Mark Kleiman, Professor of Public Policy at UCLA, and Paul Romer recently discussed crime and punishment in the United States. Their conversation was motivated by the following observations:
The United States has about four times the homicide rate, and about six times the incarceration rate, of Canada or Western Europe. Both problems are concentrated in cities, and among the socially and economically disadvantaged. Crime is down dramatically over the past two decades, but the prison headcount remains at near-record levels. What is to be done?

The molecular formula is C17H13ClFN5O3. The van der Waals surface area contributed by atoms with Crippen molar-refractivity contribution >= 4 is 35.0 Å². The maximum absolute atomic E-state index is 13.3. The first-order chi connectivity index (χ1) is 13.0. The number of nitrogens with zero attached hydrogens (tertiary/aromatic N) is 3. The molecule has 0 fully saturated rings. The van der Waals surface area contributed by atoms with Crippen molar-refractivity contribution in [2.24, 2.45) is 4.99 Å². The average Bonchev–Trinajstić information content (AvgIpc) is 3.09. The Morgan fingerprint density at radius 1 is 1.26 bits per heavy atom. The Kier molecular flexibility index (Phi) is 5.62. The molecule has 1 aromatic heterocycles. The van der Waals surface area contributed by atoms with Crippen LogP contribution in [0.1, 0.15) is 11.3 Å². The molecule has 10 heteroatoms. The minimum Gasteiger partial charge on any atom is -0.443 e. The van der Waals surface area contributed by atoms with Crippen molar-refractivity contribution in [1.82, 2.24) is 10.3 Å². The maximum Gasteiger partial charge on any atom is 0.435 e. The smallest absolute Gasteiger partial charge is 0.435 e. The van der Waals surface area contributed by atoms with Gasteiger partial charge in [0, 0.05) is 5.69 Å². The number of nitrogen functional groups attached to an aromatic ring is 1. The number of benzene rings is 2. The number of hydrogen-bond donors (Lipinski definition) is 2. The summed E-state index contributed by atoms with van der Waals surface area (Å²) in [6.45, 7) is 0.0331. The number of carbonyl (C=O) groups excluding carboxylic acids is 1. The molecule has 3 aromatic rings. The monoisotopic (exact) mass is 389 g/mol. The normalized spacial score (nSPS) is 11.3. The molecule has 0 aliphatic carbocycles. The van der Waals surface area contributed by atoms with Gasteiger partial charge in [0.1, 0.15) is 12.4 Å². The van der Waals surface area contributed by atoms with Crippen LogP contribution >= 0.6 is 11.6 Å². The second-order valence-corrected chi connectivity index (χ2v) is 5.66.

For more content related to this discussion read Mark Kleiman's essay, Thinking About Punishment: James Q. Wilson and Mass Incarceration, part of the Marron Institute's working paper series, and Paul Romer's blog post about the paper, The Great Crime Wave & the Tragedy of Mass Incarceration.